I love the compressor. I just do. It’s a really solid guitar pedal effect, and there are tons of different ways that you can use it. In this blog, I want to break down a few of my favorites.
A couple of these methods are fairly standard, but a few of the others? Not so much. My goal in this blog is to give you at least two or three new variations on this tried-and-tried effect that you haven’t used before.
Let’s jump right in.
Highlighting Your Chicken Picking With Compression
Let’s start with an old classic: the chicken-picking playing style. It’s a staple of ’90s country, but if it has to compete with a more distorted, dirty guitar or even just a bassist with a really good amp, then it can get lost in your mix. That’s where the compressor comes in.
In the past, a lot of people have used the compressor in this context as more of a limiter — which is sort of a po-ta-to, po-tah-to situation, since both methods compress the sound. The difference is that a limiter has a very high compression ratio. It’s super easy to achieve this: basically, crank the sustain all the way up and turn the blend all the way up.
Boom. You’re the new James Burton.
I rarely ever use this technique, but if you’re going for a traditional ’90s jam, then this is it.
Now, it’s important to understand that this method uses a ton of compression. You can hear the noise floor come up while everything gets squashed down, whereas a traditional compressor (more like a studio style) is really just a downward compressor that keeps the peaks down. This style of compression actually achieves this effect upwards and downwards. It brings those up lows, the really soft notes, and it takes the really loud notes and squashes them down. Basically, it eliminates the naturally occurring dynamics from your guitar, but it highlights the chicken picking, which is the goal.
If you do want to add back in a little of those dynamics, it’s an easy fix. With this style of compressor (the Wampler Ego parallel compressor works great here), just blend in some clean tone with it and back down a little bit is on the sustain. The resulting tone isn’t exactly chicken picking, but it still sounds great.
You also want to keep in mind that a lot of this type of tone depends on how you’re picking at the guitar. Whether or not you use compression, you need to pluck at those strings pretty dang hard to to be heard. Think of it as a test of strength/worthiness, like Thor picking up Mjolnir, and you’ll do just fine.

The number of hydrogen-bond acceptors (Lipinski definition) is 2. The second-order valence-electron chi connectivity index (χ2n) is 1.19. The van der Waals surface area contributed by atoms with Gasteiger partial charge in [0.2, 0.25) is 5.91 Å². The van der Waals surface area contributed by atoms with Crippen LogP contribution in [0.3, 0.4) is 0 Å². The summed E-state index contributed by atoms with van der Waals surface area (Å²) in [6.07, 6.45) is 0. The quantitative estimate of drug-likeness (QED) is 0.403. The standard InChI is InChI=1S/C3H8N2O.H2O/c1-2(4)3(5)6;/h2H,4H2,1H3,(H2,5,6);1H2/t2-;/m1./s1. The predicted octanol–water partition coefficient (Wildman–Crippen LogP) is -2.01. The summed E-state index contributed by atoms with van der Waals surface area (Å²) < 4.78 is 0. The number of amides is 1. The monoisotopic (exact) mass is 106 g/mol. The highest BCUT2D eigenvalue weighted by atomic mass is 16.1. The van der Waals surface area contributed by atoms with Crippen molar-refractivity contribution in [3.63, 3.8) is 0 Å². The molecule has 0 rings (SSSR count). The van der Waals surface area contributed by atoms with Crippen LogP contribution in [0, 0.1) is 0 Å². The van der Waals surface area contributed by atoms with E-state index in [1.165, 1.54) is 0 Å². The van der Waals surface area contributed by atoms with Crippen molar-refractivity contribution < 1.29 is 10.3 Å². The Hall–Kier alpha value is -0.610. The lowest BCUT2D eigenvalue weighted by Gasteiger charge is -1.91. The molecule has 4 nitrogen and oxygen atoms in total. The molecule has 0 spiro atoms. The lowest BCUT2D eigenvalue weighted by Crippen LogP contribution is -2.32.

Using a Compressor With Single Coils / With Humbuckers
Another common technique is to use your compressor with a single coil pickup to fatten up the tone. Again, it’s super simple. Just add a little bit of compression and dial back on the sustain, then it adds just a little bit of fatness. Nothing too drastic. Think of it as 2% milk VS whole milk.
Now, this question always comes up: what happens if you use that sort of tone with a guitar with humbuckers? Does the humbuckers work the same with it?
If you watch the video below at around the 3:30 point, and you’ll see me try this out. Basically, I demoed this with a Whitfill guitar, which is kind of a mix between a Les Paul and a Telecaster. The humbuckers aren’t super hot in this guitar, but they are a lot like my Les Paul pickups. By adding in compression (turning the sustain up just a tad, and backing off the blend a little bit), you can definitely hear a difference. It squashes the sound more in the humbucker pickup than it would in the single coil pickup, because the strength of the signal from the humbucker is greater than a single coil.
Essentially, it’s going to act a lot like an input gain adjustment. You might have to back off the sustain a little bit and add a little bit more blend to it, just because it is going to be more squashed and it’s going to compress that transit each time. It’s not going to mess anything up or sound too radically different if you use a humbucker pickup instead of a single coil, but there are a few differences. Just keep that in mind, dial your controls back a little bit on the compression, and you’ll do just fine.
Using Dirt With Compression
Next tip: using dirt with compression. Basically, in this situation you’re compressing the note. If you run a compression before the distortion pedal, then the result is that you’re compressing the note and then you’re distorting that note. It sounds fairly obvious, but if you think about what the sound is doing, then you understand why it goes from being very transient with a lot of response to being clamped down then distorted.
It also helps explain why this effect clamps down on the sound and then distorts it, as opposed to straight up-distortion which compresses the signal differently.
The order makes all the difference. If you stack your pedals with distortion first and then compression, the guitar is just going to respond differently. The good news is that you can try it either way, and both setups are great.